There has been an increasing call for prenups in the past decades. Millennials marry later than their parents did so they’re likely to have more assets and debt by the time they get married. As a result, many couples recognize hiring a prenup lawyer as an opportunity to lay the most stable financial groundwork for their marriage and any future children. Having a prenup eliminates potential pressure on the relationship from unnecessary financial uncertainties.
Experts recommend first discussing a prenup prior to becoming engaged. This discussion gives you and your fiance time to talk about the idea and come to fully understand each other’s positions on the concept, without feeling any need to hurry due to wedding time constraints.
What Can and Can’t a Prenup Do?
A prenup is a legal agreement that allows couples to clearly define their finances going into their marriage, and how they would want to divide their marital property and debts if they ever decided to do so. The prenup can’t include agreements on child support or custody. Each state has its own laws regarding what can and can’t be included in prenups. So, ask an attorney to help make sure you’re entirely clear on the laws in your state.
3 Reasons to Hire A Prenup Lawyer During Engagement
Marriage is a relationship based on mutual feelings. However, it is also a financial contract. If you and/or your future spouse have practical matters of assets and obligations to consider, it may advisable to have a prenup prior to your engagement. Prenups have become an essential planning tool for many couples in preparing for their marriage. Here are a few of the most common reasons why couples choose to have a prenup.
- One or Both People Have Been Previously Married.
Various financial and other considerations may be best managed by dealing straightforwardly with whatever is being carried over from the previous marriage. For example, you may prefer to ensure that child support, or other financial assets or obligations are addressed. A prenup is recommended, if one or both spouses:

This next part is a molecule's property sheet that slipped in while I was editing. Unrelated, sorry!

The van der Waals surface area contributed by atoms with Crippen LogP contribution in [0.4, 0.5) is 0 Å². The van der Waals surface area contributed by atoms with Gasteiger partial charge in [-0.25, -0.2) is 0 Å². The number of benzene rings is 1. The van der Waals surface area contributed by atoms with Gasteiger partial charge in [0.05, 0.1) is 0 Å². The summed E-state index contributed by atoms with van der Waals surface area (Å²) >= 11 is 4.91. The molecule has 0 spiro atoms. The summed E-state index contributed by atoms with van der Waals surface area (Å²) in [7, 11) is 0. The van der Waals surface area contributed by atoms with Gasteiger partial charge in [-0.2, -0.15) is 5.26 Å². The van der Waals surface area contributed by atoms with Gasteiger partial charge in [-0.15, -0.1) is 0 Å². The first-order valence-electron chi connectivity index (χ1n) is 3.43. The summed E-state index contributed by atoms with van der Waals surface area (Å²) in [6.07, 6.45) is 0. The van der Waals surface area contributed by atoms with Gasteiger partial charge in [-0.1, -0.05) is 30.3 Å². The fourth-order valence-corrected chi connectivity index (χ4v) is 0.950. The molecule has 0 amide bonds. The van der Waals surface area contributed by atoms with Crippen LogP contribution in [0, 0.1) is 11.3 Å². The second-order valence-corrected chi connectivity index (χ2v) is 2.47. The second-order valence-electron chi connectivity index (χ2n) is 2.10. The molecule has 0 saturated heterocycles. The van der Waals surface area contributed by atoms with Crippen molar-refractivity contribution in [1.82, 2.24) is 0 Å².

- Have been married before, or have a child from a prior relationship.
- Plan to have a child in the planned marriage. A prenup can help establish what your children should receive.
- Need to ensure that all members of the family have a formal financial plan, in case of death.
- Bring obligations or assets, or arrangements from a prior marriage.
- One Person Has More Assets or Debt Than the Other.
People entering their marriage while they have ownership interests in business with other parties may have a special need to help ensure that the business or its owners are not at additional risk of being disparaged, for example, through social media posts, negative television publicity, etc., in a case of divorce. A prenup may be advisable if one or both spouses:
- Own a business.
- Own real estate or personal property.
- Anticipate receiving stock options at some future point.
- Has a significant amount of debt.
- One Person Plans Not to Work Outside the Home.
If one spouse will be staying at home, perhaps to raise children, a couple is well advised to agree in advance on financial arrangements, so the person who stays home has the security of a financial contingency plan that takes into consideration the time taken out from career pursuits to raise children. A prenup is advisable if one spouse:
- Is expected to accumulate more substantial retirement accounts than the other.
- Expects to spend time away from work to raise a child.
- Reside in a state where marital assets may not be divided in a way that would be the most reasonable, based on your and your spouse’s particular finances, in the event of a divorce.
- Will delay completion of advanced education in order to raise a child or support the spouse’s career.
Should We Get a Prenup?
Of course, the decision to obtain a prenup is one that only you and your fiance can make. You should ask a qualified prenup lawyer for advice, especially if your finances are comparatively complex. Married couples can change their existing prenup at any time over the years. You may even prefer to have a timer set, within the prenup, that prompts a required revision after whatever number of years you set for it. (Married couples who don’t have a prenup can choose to get a postnup at any time.)
Daniele Johnson & Associates, Atlanta GA
We’re specialists in divorce law, visitation rights, child custody, and other legal matters involving families. We understand that many couples can benefit for life from the important financial security that a prenup can provide both people in their marriage. So, helping couples go into their married lives in the most responsible possible way, by guiding them through creating a proper prenup, is a very gratifying part of our work.